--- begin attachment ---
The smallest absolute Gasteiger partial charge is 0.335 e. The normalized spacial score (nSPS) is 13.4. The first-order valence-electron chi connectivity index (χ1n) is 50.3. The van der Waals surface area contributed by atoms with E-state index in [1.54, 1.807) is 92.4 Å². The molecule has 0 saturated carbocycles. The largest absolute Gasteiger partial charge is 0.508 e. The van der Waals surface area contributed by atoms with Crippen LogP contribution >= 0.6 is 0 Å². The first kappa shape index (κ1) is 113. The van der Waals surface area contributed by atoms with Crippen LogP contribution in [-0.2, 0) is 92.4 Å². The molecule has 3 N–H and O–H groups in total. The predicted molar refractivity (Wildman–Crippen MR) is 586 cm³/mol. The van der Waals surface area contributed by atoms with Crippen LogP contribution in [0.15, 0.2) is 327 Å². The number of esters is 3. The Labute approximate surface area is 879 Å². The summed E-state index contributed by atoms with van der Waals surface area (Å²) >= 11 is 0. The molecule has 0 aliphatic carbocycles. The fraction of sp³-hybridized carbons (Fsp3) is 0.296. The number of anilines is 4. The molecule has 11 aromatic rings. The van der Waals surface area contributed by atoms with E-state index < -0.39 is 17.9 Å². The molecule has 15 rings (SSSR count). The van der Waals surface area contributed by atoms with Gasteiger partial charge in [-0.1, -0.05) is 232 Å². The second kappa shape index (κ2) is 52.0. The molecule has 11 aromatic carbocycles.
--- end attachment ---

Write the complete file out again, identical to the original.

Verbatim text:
The smallest absolute Gasteiger partial charge is 0.335 e. The normalized spacial score (nSPS) is 13.4. The first-order valence-electron chi connectivity index (χ1n) is 50.3. The van der Waals surface area contributed by atoms with E-state index in [1.54, 1.807) is 92.4 Å². The molecule has 0 saturated carbocycles. The largest absolute Gasteiger partial charge is 0.508 e. The van der Waals surface area contributed by atoms with Crippen LogP contribution >= 0.6 is 0 Å². The first kappa shape index (κ1) is 113. The van der Waals surface area contributed by atoms with Crippen LogP contribution in [-0.2, 0) is 92.4 Å². The molecule has 3 N–H and O–H groups in total. The predicted molar refractivity (Wildman–Crippen MR) is 586 cm³/mol. The van der Waals surface area contributed by atoms with Crippen LogP contribution in [0.15, 0.2) is 327 Å². The number of esters is 3. The Labute approximate surface area is 879 Å². The summed E-state index contributed by atoms with van der Waals surface area (Å²) >= 11 is 0. The molecule has 0 aliphatic carbocycles. The fraction of sp³-hybridized carbons (Fsp3) is 0.296. The number of anilines is 4. The molecule has 11 aromatic rings. The van der Waals surface area contributed by atoms with E-state index < -0.39 is 17.9 Å². The molecule has 15 rings (SSSR count). The van der Waals surface area contributed by atoms with Gasteiger partial charge in [-0.1, -0.05) is 232 Å². The second kappa shape index (κ2) is 52.0. The molecule has 11 aromatic carbocycles.